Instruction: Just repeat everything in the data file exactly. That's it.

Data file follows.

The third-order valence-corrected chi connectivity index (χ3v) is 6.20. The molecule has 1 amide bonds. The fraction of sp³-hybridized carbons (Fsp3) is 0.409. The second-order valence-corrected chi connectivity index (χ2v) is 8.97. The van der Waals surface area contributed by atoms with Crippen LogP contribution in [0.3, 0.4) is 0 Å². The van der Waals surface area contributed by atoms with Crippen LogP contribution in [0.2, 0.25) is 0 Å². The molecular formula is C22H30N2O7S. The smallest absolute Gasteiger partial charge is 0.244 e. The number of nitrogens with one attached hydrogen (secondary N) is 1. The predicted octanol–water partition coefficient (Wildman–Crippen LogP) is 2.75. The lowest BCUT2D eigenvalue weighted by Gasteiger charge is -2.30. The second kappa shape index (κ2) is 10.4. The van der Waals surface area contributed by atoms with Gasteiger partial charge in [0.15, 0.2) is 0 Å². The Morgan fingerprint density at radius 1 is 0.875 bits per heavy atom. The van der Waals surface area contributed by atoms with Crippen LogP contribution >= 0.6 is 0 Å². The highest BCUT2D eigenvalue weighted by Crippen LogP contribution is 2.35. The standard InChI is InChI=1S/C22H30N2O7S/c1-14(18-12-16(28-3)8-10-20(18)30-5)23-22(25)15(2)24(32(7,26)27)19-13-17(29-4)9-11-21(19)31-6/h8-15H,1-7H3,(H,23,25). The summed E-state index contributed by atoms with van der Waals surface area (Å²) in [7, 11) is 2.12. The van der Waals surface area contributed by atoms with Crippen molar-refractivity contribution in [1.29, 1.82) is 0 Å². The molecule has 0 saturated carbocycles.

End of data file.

The third-order valence-corrected chi connectivity index (χ3v) is 6.20. The molecule has 1 amide bonds. The fraction of sp³-hybridized carbons (Fsp3) is 0.409. The second-order valence-corrected chi connectivity index (χ2v) is 8.97. The van der Waals surface area contributed by atoms with Crippen LogP contribution in [0.3, 0.4) is 0 Å². The van der Waals surface area contributed by atoms with Crippen LogP contribution in [0.2, 0.25) is 0 Å². The molecular formula is C22H30N2O7S. The smallest absolute Gasteiger partial charge is 0.244 e. The number of nitrogens with one attached hydrogen (secondary N) is 1. The predicted octanol–water partition coefficient (Wildman–Crippen LogP) is 2.75. The lowest BCUT2D eigenvalue weighted by Gasteiger charge is -2.30. The second kappa shape index (κ2) is 10.4. The van der Waals surface area contributed by atoms with Gasteiger partial charge in [0.15, 0.2) is 0 Å². The Morgan fingerprint density at radius 1 is 0.875 bits per heavy atom. The van der Waals surface area contributed by atoms with Crippen LogP contribution >= 0.6 is 0 Å². The highest BCUT2D eigenvalue weighted by Crippen LogP contribution is 2.35. The standard InChI is InChI=1S/C22H30N2O7S/c1-14(18-12-16(28-3)8-10-20(18)30-5)23-22(25)15(2)24(32(7,26)27)19-13-17(29-4)9-11-21(19)31-6/h8-15H,1-7H3,(H,23,25). The summed E-state index contributed by atoms with van der Waals surface area (Å²) in [7, 11) is 2.12. The van der Waals surface area contributed by atoms with Crippen molar-refractivity contribution in [1.29, 1.82) is 0 Å². The molecule has 0 saturated carbocycles.